For centuries, humankind has sought new ways to explain the unknown. From the rise of early maps in the 1500s to the origination of measurement throughout the 17th century to modern charts, diagrams, and visualizations today, data visualization has become an imperative in communications—both internal and external—as the practice has begun to experience a renaissance in recent years.
Today, we would like to explore the modern role of data visualization in business, and discuss how companies are finding new ways to leverage affordable, intelligent, and easy-to-use tools as they look to make smarter business decisions.
Per SearchBusinessAnalytics, Data visualization is a general term that describes any effort to help people understand the significance of data by placing it in a visual context. Patterns, trends and correlations that might go undetected in text-based data can be exposed and recognized easier with data visualization software.
The Importance of Visualization
With 2.5 quintillion bites of data being produced each day by businesses and consumers, executives and decision makers are looking for ways to generate value from this ever-increasing pool. Enter visualization, a concept used for centuries that is experiencing a renaissance thanks to technology and analytics.
There are many reasons for this renaissance in visualization, most notably that humans are better at processing images than they are at analyzing numbers or text. According to the Visual Teaching Alliance, studies show that 90% of information transmitted to the brain is visual, visuals are processed 60,000 times faster in the brain than text, and our eyes can register 36,000 visual messages per hour.
Data is Beautiful: Three Reasons Data Visualization Empower Businesses of All Sizes
The beauty (and value) of visualization exists in three factors—universality, speed, and experimentation.
- Visualizations Are Universal: While only some of us can see the big picture by looking at a set of numbers, visualization makes it easier for non-technical people to get a grasp of what the numbers mean.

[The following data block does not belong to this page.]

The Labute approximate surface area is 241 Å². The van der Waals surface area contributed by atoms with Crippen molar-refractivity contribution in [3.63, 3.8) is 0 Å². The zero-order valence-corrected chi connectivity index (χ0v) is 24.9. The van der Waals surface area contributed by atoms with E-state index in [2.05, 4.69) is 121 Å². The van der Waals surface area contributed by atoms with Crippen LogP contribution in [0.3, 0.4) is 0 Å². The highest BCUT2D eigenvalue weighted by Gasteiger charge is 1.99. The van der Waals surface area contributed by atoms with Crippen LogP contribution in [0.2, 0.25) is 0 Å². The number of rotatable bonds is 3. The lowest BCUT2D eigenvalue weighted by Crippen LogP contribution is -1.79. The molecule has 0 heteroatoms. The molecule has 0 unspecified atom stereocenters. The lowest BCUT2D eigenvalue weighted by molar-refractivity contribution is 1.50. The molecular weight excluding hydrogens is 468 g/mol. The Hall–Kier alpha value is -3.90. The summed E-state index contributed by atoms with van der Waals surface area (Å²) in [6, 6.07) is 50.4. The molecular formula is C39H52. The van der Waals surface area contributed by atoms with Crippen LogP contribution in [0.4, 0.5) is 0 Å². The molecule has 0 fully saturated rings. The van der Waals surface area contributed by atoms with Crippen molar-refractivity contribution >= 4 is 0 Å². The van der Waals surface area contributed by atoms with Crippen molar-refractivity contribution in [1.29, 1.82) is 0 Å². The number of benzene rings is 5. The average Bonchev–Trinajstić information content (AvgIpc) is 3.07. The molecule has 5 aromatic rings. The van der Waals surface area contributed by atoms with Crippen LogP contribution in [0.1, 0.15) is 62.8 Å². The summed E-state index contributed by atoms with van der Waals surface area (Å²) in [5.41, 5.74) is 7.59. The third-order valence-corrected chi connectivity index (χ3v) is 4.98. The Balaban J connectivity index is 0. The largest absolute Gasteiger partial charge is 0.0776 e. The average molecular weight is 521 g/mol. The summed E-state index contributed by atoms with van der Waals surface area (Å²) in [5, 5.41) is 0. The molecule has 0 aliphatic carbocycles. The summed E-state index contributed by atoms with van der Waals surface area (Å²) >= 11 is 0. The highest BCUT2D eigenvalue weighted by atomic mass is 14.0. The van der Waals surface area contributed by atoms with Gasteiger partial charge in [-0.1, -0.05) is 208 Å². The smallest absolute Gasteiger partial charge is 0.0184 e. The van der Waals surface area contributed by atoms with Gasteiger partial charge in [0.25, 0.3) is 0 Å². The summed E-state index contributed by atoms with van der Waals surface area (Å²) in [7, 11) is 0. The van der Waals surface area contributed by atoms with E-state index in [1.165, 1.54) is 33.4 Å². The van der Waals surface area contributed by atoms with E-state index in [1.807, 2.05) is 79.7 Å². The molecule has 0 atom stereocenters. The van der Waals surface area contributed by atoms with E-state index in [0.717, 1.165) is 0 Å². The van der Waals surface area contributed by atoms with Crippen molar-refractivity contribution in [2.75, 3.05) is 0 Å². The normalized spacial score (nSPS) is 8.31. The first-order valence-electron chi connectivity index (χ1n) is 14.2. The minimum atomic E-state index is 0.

- Visualizations Are Fast: Nowadays, visualizations are nearly automatic. After setting up sources, feeds, and parameters, you can generate a report with a few clicks, or make it even easier by leveraging real-time dashboards.
- Visualizations Let You See What’s Happening (as well as explore what might happen): Just a few years ago, generating a report took hours—if not days—and most companies were only able to focus on the most important factors. Thanks to advancements in technology, even small companies can slice and dice numbers in new ways. Today’s reports include wider data sets and can be generated in minutes, allowing for broader and deeper analysis and better decision making.
The Role of Business Intelligence
We’ve come a long way from single-source reporting within legacy applications, and we’ve come even further than trying to do anything with the available graphs in a spreadsheet. Today’s business intelligence tools can leverage dozens of sources at once to come up with the truth in the numbers.
Business intelligence (BI) tools make this possible. Business intelligence tools are designed to measure, analyze, and visualize data from a variety of sources to see the big picture in your numbers. With BI tools, users can integrate multiple data streams, slice and dice the numbers how they see fit, and present compelling visualizations.
How Technology is Making Analytics and Visualization More Important and Affordable than Ever
Have you ever heard of Moore’s Law? Initially used to explain how the number of transistors on a chip would double every 18 months, the law has since evolved to explain the decreasing cost of technology available. Nowadays, a $600 smartphone has more capabilities than the computers used to put men on the moon, and technology once available to Fortune 500 companies can be leveraged by SMBs and startups.
The same phenomenon exists for business intelligence software. Less than a decade ago, there were a few key players in the market, whose solutions targeted large multinationals. Now, small and mid-market firms can take advantage of affordable and easy-to-use business intelligence software. One of these options is Microsoft Power BI, released to the public in 2015.
Learn More: Get to Know Power BI
Microsoft’s Power BI is an easy to implement and easier to use, and is quickly becoming a leading option for businesses who want to take a new look at their legacy data. Designed to work with dozens of applications out of the box, and even more with the help of customization partners like MIBAR.net, this platform is giving companies small and large a modern way to extract value from their numbers.
Since its introduction, Power BI has continued to expand, adding new integrations, new features, and new visualization capabilities.